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There a number of people with views that sales can learn a lot from manufacturing and applying lean and agile manufacturing methods to the sales function. I tend to agree, a lot of the underpinnings of great manufacturing have great applicability to selling. At the same time, there are some real limitations, which we can’t be naive about in applying manufacturing techniques where they don’t fit (Read my “Customers Are Not Widgets,” and related posts.

Perhaps the foundation for much of today’s modern manufacturing thinking is the Toyota Production System. It was Toyota’s approach to manufacturing developed over decades under the leadership of Sakichi Toyoda, Kiichiro Toyoda, and Taiichi Ohno.

The Toyota Production System is quite comprehensive and we can apply many of its lessons to other aspects of business. I’ll be writing a series of posts on different aspects of what we can apply and the limitations of this approach to selling. But if you are a real student of this thinking, you will want to pick up a copy of The Toyota Way Fieldbook by Liker and Meier. It’s probably one of the clearest descriptions of the principles I’ve discovered.

At the core of the Toyota Production System are the “4P’s.” Underlying the 4Ps are 14 principles. Together, they provide the foundation for everything we look at in applying these approaches within sales.

The “4Ps” are:

  1. Philosophy as the Foundation.
  2. The Right Process Will Produce The Right Results.
  3. Add Value To The Organization By Developing Your People And Partners.
  4. Continuously Solving Root Problems Drives Organizational Learning.

You’re probably thinking, “This doesn’t sound much like Lean Manufacturing, it sounds like good basic business principles.” One of the things you discover about the Toyota Production System (TPS) is that it is really great business principles applied to certain processes and problems (all manufacturing).

The beauty is, these “4Ps” are fundamental to creating high performing sales and marketing organizations!

Philosophy as the foundation: Toyota’s founders had a long view of the business. Their thinking was to build a business that would last centuries. To do this, there had to be an underlying philosophy about the business. The fundamental questions are: What do we want to stand for? To our customers? Community? Society? People? How do we add value to each of those?

Where many organizations tend to look at what they do, TPS starts at a different place. As a result, what Toyota manufactures and does becomes a vehicle for how they add value to their constituencies.

In applying this to sales, we need to be thinking the same things, “Who are our customers? How do we value them? How do we create value for them?” What experience do we want to create through their entire journey (before they buy, buying, implementation, etc.). If we don’t have a clear idea of this philosophy, we can’t make the decisions that enable us to implement the philosophy through our organization to the customers.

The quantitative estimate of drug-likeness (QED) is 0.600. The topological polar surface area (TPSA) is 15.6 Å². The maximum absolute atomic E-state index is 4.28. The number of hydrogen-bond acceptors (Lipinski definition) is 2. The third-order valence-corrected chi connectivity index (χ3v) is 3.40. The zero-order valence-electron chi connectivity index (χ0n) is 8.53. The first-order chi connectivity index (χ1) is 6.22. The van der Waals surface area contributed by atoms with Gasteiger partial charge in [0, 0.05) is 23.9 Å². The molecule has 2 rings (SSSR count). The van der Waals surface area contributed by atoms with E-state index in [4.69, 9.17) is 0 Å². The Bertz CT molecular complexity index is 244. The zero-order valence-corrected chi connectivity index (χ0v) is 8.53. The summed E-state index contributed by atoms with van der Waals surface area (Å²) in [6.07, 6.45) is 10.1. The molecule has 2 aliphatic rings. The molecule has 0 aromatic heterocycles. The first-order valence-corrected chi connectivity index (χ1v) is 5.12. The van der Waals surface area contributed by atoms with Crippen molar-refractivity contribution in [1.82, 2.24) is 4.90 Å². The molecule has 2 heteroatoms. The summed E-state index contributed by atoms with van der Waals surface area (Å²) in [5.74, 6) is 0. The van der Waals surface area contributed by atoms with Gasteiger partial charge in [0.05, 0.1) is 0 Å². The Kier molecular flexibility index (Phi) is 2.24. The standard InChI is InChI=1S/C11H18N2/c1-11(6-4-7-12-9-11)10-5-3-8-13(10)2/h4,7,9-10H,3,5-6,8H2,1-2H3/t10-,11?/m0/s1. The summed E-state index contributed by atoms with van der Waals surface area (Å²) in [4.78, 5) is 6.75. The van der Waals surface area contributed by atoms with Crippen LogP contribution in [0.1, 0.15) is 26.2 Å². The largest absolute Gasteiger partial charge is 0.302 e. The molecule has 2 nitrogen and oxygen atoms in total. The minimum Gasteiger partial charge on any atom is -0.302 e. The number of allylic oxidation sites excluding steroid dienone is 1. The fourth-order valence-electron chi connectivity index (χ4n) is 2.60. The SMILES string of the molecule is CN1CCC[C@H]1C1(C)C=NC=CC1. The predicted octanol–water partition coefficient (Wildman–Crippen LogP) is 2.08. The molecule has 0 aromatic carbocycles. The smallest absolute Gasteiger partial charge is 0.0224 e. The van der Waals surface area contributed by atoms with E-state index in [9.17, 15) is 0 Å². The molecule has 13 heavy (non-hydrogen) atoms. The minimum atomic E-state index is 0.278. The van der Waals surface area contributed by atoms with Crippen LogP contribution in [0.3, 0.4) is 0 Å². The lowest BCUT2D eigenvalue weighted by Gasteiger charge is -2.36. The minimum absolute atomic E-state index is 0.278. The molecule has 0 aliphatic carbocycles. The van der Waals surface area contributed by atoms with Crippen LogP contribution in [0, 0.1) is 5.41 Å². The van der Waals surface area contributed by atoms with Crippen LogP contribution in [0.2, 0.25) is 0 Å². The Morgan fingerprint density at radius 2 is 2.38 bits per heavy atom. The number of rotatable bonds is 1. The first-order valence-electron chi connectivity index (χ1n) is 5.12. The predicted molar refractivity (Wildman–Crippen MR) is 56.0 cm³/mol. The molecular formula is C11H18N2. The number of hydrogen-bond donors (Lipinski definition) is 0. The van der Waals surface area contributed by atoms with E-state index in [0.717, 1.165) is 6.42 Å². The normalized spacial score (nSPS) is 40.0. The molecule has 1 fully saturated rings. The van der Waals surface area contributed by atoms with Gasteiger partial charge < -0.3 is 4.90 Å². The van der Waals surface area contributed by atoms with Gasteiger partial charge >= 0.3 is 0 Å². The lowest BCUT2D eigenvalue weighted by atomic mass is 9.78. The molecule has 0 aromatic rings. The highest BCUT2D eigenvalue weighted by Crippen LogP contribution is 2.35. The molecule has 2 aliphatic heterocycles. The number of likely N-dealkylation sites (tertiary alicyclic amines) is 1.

The right process will produce the right results: We always think of manufacturing as a very disciplined process focused function. No one would ever question the need for the process focus, process engineering in manufacturing.

But the same principles apply in sales!

Somehow, however, we don’t tend to think of process in the same way that TPS does or that manufacturing execs do. We don’t look at our selling process, we don’t execute it, we don’t constantly seek to improve it. But we know the lessons–the right process will produce the right results. How can we ever expect to drive sustained performance if we don’t have a process that’s based on the things we do consistently to produce the right results.

While the sales process—how we align ourselves with the customer’s buying process, maximizing our ability to win is fundamental, we have any number of ancillary processes when we think about the entire sales function. What’s our recruiting, hiring, onboarding process to make sure we get the right talent off to the best start possible? What are the workflow we engage in within our organization and with our customers?

In TPS there is a huge focus on understanding and executing the right processes consistently, constantly improving and simplifying our processes. There are huge gains in sales and marketing effectiveness by leveraging these lessons–simply put, do what works consistently, stop doing what doesn’t work.